Sources:

“Pachamama.” Wikipedia, Wikimedia Foundation, 14 June 2019, en.wikipedia.org/wiki/Pachamama.

“Pagapu • Piscologia.” Piscologia, 3 Nov. 2017, piscologia.com/pagapu-thanks-to-pachamama/.

El Capitán, El Manhattan Peruano

capitan cocktail, manhattan peruano, capitan pisco, piscologia

Hoy presentamos otro coctel clásico peruano, el Capitán. También conocido como el “Manhattan Peruano”, esta mezcla de vermut y pisco representa la fusión de las culturas italianas y peruanas en Perú.

Según John Santa Cruz en ¡Que Pase El Capitán!, el vermut italiano se importó por primera vez al Perú en el año 1859. Sin embargo, no llegó a su cima de popularidad hasta después de la Primera Guerra Mundial, cuando los inmigrantes italianos en Perú empezaron a tomar el vino fortificado con pisco peruano. El trago económico fue nombrado por su precio, 20 Centavos.

Cuando el coctel 20 Centavos se puso popular fuera de los círculos de inmigrantes italianos, su nombre cambió a “Capitán”. En las alturas de los Andes en la ciudad de Puno, los capitanes militares paraban en bares durante sus patrullas en caballo cada noche y pedían el coctel 20 Centavos. Los bármanes les pasaban los tragos a sus clientes uniformados, diciendo: “Para usted, mi Capitán”. El  nombre “Capitán” pronto empezó a usarse, reemplazando el nombre 20 Centavos. Desde entonces, ha sido parte de la cultura coctelera en Perú´.

Nuestra socia Kami creó su versión del Capitán con PiscoLogía Pisco Acholado, vermut seco y vermut dulce:

Capitán Perfecto 

  • 2 onzas PiscoLogía Acholado 
  • 1/2 onza vermut seco
  • 1/2 onza vermut dulce
  • Aceituna negra envuelta en nori

Mezclar todo. Servir con la guarnición de aceituna con nori.

Fuente:

Santa Cruz, John. “¡Qué Pase El Capitán! Crónicas Desde Perú .” Gastronomía Alternativa, www.gastronomiaalternativa.com/ga-23_19-que-pase-el-capitan.html.

Mai Nikkei Tai, Peruvian Mai Tai

mai tai, nikkei,

The influx of Japanese immigrants to Peru at the end of the 19th century greatly enhanced Peruvian cuisine through the development of Nikkei, the fusion of Peruvian and Japanese food. New ingredients such as ginger, soy, wasabi and raw fish and seafood slowly assimilated into Peruvian cuisine, eventually creating delectable dishes such as tiradito, pulpo al olivo and acevichado sushi.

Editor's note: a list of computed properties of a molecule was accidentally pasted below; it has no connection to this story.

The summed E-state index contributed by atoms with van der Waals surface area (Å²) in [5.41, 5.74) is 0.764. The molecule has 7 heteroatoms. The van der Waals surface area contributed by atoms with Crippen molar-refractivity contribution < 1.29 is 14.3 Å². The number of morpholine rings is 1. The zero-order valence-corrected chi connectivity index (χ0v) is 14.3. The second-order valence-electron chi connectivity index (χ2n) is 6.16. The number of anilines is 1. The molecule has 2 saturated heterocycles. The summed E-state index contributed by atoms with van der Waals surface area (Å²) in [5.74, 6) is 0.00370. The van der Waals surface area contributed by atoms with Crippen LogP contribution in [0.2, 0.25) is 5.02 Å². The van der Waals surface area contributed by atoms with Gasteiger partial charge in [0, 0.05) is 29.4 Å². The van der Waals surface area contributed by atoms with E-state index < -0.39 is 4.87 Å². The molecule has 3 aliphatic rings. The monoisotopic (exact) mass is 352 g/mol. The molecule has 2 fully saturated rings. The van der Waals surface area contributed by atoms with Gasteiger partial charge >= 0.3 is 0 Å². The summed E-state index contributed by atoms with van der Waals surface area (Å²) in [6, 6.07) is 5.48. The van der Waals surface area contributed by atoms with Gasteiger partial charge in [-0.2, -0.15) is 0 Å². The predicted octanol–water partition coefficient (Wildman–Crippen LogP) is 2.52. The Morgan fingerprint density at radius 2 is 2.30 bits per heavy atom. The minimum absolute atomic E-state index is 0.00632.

In her Mai Nikkei Tai, Kami twisted the traditional Mai Tai recipe to nod to this culinary movement. A touch of ginger and sesame represent the Nikkei and Quebranta pisco replaces rum, embodying a delicious blend of Japanese and Peruvian flavors. The result is a truly Peruvian cocktail.

Mai Nikkei Tai 

  • 2 oz PiscoLogía Pisco Quebranta 
  • .5 oz Fino sherry 
  • .25 oz Sesame Orgeat 
  • .25 oz (strong brewed) ginger syrup
  • .75 oz fresh lime juice 

Shake & strain over ice

Garnish with mint bouquet, lime & seasonal fruit 

Source:

Walhout, Hannah. “How Japanese Immigrants Shaped Peruvian Food.” Food & Wine, 17 Apr. 2019, www.foodandwine.com/chefs/nikkei-peruvian-japanese-food.

Following the etymological trail of pisco

meaning of the word pisco

The word “pisco” and its many variations (pisku, pisccu, phishgo, pichiu etc.) have been documented in Peru for almost 5 centuries. We have summarized the research of historian Gonzalo Gutiérrez in this blog post, following the evolution of the word since its first inscription to its current connotation: the clear brandy we drink today.

Quechua Word For Bird

The Incas had no formal written language; instead they used knotted strings known as khipu. Consequently, the Quechua word “pisco” (bird) wasn’t recorded in Peru until the arrival of the Spaniards. Here are two of the first references to winged creatures:

«Piscos […] that is the name of birds […]». Pedro Cieza de León, Crónica General del Perú.

«There are some small birds […] they call them Pichiu […]»  Garcilaso de la Vega, Comentarios Reales.

Quechua speakers in the Andes still describe birds using different forms of the word “pisco”. “Pichinko” (sparrow) and “piscala” (bird) are two examples. In addition to associations with avifauna, the word has acquired many other meanings over the years.